Sean K. Cureton

Man of Steel and the Relevant Superman

In Movie Reviews: 2013 on June 17, 2013 at 4:34 pm
Man of Steel Review

Warner Bros. Pictures

Man of Steel
Directed by Zach Snyder
1 1/2 out of 4 stars

Man of Steel is the sixth major motion picture adaptation of the seminal and iconic DC Comics character Superman, and the third iteration of that superhero within film franchise history. Superman first graced the silver screen in 1978, with Christopher Reeve donning the red cape and blue suit, and Gene Hackman taking on the role of Superman’s archenemy Lex Luthor. The 1978 Superman was the first in a series of four franchise films, which include the 1980 seminal classic Superman 2, 1983’s abysmal Superman 3, co-starring an astoundingly miscast Richard Pryor, and 1987’s ridiculous and oft-forgotten Superman 4: The Quest for Peace. Where the first two Superman films were lighthearted, romantic adventures with a wide appeal and strong grounding in the Superman mythology established by DC, the second two films in this first motion picture franchise lost sight of the mythology and adventure inherent to the Superman story, becoming lost in a mire of attempted pop-cultural relevancy and pretended socio-political consciousness. And yet Bryan Singer’s second iteration of Superman in 2006’s Superman Returns didn’t fare that much better, possibly suffering from too much of a penchant for mythology and romantic derring-do. With such a history of Superman as he has appeared in film in mind, Zach Snyder’s third attempt at translating the great visitor from Krypton in Man of Steel becomes all the more interesting in terms of any hopes for reinvigorating the character with a sense of contemporary relevance and staying power.

Unfortunately, Man of Steel is not quiet the breath of fresh air that Superman so direly needs for his current image in the minds of cinephiles. Snyder’s Man of Steel is, unfortunately, yet another tired, beleaguered, action romp, filled with an over abundance of explosions and dizzying fight sequences, sure to send even the most exuberant fan into a state of despondency and motion sickness. While certain performances, such as those offered by Russell Crowe as Superman’s father Jor-El, and Amy Adams as the infamous reporter and love interest Lois Lane, are lively, often carrying entire scenes on the weight of their dramatic presence, the film that surrounds them is sub-par and frenzied to the point of near-incoherency. Snyder is more likely than not to blame for this, as his track record betrays him to be a director of big budget comic book adaptations that divorce their source material of any underlying story, opting for the sheer thrill of orchestrating elaborate special effects sequences which are more often than not nauseating rather than thrilling. Regardless of such an opinion, Snyder’s relative success with such films as 2009’s Watchmen, as well as the run-away, 2006 blockbuster smash 300, point to the continuing career and relevancy of Snyder in mainstream Hollywood films, Man of Steel more likely than not included.

With such a view of Man of Steel in mind, as well as the current state of affairs in terms of adapting Superman to the silver screen accounted for, one question comes to mind: why is Superman, an iconic figure in his own medium, so incompatible with the cinematic one? Is Superman, like Marvel’s Captain America, simply too idealistic and archaic for the contemporary consciousness to fully swallow? Or is his story too innocent and chaste for an audience that longs for the morally ambiguous and sexy comic book superheroes, such as Batman and Iron Man, both of which are superhero characters who have recently made the leap to contemporary cinematic narrative effortlessly, and to great critical success. Superman is no doubt the ideal man and hero, but is he the same kind of hero that we want or even care for any longer? As popular American morals and ethics have changed since Superman’s initial creation and appearance in 1938, perhaps our interest in him has changed as well, creating a gap between his story and the one that contemporary audiences want to see him take part in; a story, moreover, that he can never hope to fit into, no matter how much Snyder’s new film attempts to mold Superman’s character to the new American consciousness.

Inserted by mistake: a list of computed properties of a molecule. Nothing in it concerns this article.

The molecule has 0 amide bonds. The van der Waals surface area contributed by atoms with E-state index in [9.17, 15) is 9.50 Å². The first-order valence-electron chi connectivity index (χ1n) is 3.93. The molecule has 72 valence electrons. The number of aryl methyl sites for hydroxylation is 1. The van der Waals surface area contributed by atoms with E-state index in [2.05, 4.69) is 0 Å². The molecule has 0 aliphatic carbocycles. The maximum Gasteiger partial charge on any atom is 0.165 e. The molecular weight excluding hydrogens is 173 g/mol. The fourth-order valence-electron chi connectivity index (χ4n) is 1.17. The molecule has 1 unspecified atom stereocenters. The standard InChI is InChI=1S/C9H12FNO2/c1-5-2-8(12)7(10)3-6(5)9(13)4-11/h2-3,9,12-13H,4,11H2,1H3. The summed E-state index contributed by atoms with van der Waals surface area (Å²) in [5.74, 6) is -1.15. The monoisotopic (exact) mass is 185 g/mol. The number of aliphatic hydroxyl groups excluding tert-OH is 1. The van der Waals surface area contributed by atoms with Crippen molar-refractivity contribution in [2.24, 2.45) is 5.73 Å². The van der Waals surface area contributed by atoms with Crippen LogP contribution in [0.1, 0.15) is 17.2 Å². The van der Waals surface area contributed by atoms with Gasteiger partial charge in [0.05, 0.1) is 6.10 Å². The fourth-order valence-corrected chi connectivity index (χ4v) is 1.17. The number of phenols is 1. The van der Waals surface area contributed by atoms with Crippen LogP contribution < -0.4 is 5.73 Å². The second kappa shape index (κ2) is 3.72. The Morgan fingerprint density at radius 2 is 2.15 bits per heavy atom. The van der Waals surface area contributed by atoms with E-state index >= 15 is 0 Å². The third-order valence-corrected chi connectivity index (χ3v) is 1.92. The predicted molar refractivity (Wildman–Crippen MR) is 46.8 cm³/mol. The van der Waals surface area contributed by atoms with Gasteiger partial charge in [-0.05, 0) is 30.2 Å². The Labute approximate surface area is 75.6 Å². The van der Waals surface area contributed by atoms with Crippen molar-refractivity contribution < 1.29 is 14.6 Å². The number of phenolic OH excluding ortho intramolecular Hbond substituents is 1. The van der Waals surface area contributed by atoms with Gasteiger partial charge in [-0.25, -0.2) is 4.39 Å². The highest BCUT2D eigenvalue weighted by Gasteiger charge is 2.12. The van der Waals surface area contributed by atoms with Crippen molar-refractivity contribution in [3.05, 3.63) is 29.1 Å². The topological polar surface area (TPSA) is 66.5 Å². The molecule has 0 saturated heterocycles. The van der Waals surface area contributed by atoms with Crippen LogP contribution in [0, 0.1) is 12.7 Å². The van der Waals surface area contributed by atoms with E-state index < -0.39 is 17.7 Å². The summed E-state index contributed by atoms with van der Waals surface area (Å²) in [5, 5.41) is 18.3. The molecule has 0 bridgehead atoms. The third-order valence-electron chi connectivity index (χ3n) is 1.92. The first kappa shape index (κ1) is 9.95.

Zach Snyder’s Man of Steel can thusly be seen as being in dialogue with Christopher Nolan’s vastly superior Dark Knight Trilogy. Nolan, in fact, wrote the original story for Man of Steel before backing down from the project and letting Snyder take control of the new franchise in his stead. Snyder is obviously inspired by Nolan’s dark modern fairy tale that is the Dark Knight Trilogy, and at times Man of Steel comes close to achieving some of what makes that trilogy so effective. Unfortunately, Snyder’s debt to Nolan doesn’t progress beyond aesthetic admiration, leaving the film philosophically stagnant and emotionally vacant, where Nolan’s trilogy was intellectually charged, filled with character and plot driven tension. It’s hard to say why Man of Steel should be seen, probably because Snyder had trouble crafting a story for the Superman character that matched the tone and dramatic urgency that flows through Nolan’s interpretation of the Batman character. It’s also hard to put the blame entirely on Snyder’s shoulders, as it might just be the case that the patriotic flair and moral righteousness of the Superman character is just not current enough to match the tastes of a contemporary movie going audience eager to grapple with a world that is fraught with the same kind of moral ambiguity and ethical ambivalence that plagues our own. Maybe we just don’t need Superman anymore.


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